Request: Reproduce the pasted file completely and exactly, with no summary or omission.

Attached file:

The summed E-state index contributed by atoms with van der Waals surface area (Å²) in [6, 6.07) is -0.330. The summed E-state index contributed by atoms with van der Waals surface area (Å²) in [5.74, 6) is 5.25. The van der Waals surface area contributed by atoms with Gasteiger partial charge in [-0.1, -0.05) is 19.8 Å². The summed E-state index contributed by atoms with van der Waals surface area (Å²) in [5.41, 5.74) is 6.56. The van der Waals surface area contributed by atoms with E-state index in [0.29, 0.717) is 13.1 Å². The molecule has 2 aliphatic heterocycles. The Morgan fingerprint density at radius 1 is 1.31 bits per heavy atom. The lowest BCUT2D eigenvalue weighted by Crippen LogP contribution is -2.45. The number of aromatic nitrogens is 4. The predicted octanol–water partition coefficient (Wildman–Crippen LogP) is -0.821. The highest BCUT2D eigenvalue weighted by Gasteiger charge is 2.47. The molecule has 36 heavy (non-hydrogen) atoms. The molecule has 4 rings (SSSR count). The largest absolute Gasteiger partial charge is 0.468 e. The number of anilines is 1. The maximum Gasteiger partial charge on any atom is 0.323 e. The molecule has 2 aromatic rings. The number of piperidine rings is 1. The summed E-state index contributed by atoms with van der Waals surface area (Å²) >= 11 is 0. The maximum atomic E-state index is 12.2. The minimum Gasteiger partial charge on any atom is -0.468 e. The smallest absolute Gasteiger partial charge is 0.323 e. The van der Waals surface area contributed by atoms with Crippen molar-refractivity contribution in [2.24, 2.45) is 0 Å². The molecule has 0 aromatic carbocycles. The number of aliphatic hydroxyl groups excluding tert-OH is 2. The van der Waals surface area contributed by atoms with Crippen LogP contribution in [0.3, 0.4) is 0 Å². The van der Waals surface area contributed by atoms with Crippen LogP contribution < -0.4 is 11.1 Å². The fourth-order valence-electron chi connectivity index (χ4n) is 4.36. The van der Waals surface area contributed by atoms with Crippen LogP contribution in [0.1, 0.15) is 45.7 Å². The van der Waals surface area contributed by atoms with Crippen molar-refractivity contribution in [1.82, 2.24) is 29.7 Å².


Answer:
The summed E-state index contributed by atoms with van der Waals surface area (Å²) in [6, 6.07) is -0.330. The summed E-state index contributed by atoms with van der Waals surface area (Å²) in [5.74, 6) is 5.25. The van der Waals surface area contributed by atoms with Gasteiger partial charge in [-0.1, -0.05) is 19.8 Å². The summed E-state index contributed by atoms with van der Waals surface area (Å²) in [5.41, 5.74) is 6.56. The van der Waals surface area contributed by atoms with E-state index in [0.29, 0.717) is 13.1 Å². The molecule has 2 aliphatic heterocycles. The Morgan fingerprint density at radius 1 is 1.31 bits per heavy atom. The lowest BCUT2D eigenvalue weighted by Crippen LogP contribution is -2.45. The number of aromatic nitrogens is 4. The predicted octanol–water partition coefficient (Wildman–Crippen LogP) is -0.821. The highest BCUT2D eigenvalue weighted by Gasteiger charge is 2.47. The molecule has 36 heavy (non-hydrogen) atoms. The molecule has 4 rings (SSSR count). The largest absolute Gasteiger partial charge is 0.468 e. The number of anilines is 1. The maximum Gasteiger partial charge on any atom is 0.323 e. The molecule has 2 aromatic rings. The number of piperidine rings is 1. The summed E-state index contributed by atoms with van der Waals surface area (Å²) >= 11 is 0. The maximum atomic E-state index is 12.2. The minimum Gasteiger partial charge on any atom is -0.468 e. The smallest absolute Gasteiger partial charge is 0.323 e. The van der Waals surface area contributed by atoms with Crippen molar-refractivity contribution in [2.24, 2.45) is 0 Å². The molecule has 0 aromatic carbocycles. The number of aliphatic hydroxyl groups excluding tert-OH is 2. The van der Waals surface area contributed by atoms with Crippen LogP contribution in [0.3, 0.4) is 0 Å². The van der Waals surface area contributed by atoms with Crippen LogP contribution < -0.4 is 11.1 Å². The fourth-order valence-electron chi connectivity index (χ4n) is 4.36. The van der Waals surface area contributed by atoms with Crippen LogP contribution in [0.1, 0.15) is 45.7 Å². The van der Waals surface area contributed by atoms with Crippen molar-refractivity contribution in [1.82, 2.24) is 29.7 Å².